[Idiom] Is 'here you are' equivalent to 'thank you'?

kadioguy

Key Member
Joined
Mar 4, 2017
Member Type
Student or Learner
Native Language
Chinese
Home Country
Taiwan
Current Location
Taiwan
On the Wiktionary, it says:

here you are
(idiomatic) Said when you hand something over to someone or do a favour to them, usually to draw the recipient's attention to the exchange; Equivalent to “thank you” when receiving something.

https://en.wiktionary.org/wiki/here_you_are
---------------------
I found the original source here: https://goo.gl/vBiu5a

What do you think of it?
Is 'here you are' really equivalent to 'thank you' when receiving something?

Thanks!

PS I also posted the same question on this, but all of your answers are unique to me. Hope we can discuss with each other. Thank you.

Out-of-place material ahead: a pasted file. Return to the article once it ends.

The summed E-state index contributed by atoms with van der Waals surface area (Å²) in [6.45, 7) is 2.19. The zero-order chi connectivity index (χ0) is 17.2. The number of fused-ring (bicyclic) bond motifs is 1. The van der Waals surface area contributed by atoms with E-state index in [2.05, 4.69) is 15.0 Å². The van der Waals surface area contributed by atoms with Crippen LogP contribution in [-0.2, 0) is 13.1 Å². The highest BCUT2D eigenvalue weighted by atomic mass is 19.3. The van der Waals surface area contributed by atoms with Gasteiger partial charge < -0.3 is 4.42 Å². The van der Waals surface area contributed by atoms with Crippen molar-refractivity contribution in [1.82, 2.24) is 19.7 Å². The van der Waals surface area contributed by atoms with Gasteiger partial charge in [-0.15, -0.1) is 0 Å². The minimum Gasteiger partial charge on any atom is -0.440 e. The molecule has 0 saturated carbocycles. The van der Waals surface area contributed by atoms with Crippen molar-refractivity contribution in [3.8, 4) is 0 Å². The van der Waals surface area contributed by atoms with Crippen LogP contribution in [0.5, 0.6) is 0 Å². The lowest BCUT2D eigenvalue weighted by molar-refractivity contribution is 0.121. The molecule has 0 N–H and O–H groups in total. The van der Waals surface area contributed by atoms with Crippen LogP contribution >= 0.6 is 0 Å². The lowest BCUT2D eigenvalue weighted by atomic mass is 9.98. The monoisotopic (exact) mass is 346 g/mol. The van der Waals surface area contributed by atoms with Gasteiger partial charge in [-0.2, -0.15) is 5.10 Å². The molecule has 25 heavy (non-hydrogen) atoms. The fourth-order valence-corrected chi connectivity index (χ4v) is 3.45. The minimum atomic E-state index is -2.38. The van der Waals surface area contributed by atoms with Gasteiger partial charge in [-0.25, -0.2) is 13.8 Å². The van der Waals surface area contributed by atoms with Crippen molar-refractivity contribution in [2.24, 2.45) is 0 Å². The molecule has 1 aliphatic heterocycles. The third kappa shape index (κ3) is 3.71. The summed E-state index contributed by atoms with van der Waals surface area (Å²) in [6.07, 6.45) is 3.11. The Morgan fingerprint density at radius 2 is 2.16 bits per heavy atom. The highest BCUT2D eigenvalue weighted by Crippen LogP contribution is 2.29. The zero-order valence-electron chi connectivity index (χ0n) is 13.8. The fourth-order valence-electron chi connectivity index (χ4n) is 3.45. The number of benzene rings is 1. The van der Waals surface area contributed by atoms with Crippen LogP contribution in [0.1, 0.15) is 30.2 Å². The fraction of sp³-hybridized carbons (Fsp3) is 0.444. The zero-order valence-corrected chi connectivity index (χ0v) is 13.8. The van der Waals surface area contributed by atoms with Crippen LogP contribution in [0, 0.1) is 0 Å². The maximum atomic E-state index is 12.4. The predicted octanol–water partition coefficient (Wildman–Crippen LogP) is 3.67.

Last edited:

Raymott

VIP Member
Joined
Jun 29, 2008
Member Type
Academic
Native Language
English
Home Country
Australia
Current Location
Australia
No, it's quite wrong. That is what the giver says, and the receiver says "thank you".
 

teechar

Moderator
Staff member
Joined
Feb 18, 2015
Member Type
English Teacher
Native Language
English
Home Country
Iraq
Current Location
Iraq
That doesn't work for me!
Also, "equivalent" should not be capitalized.
 

andrewg927

Senior Member
Joined
Apr 9, 2017
Member Type
Interested in Language
Native Language
English
Home Country
United States
Current Location
United States
It says "saying "here you are" when giving something is equivalent to saying "thank you" when receiving something".
 
Top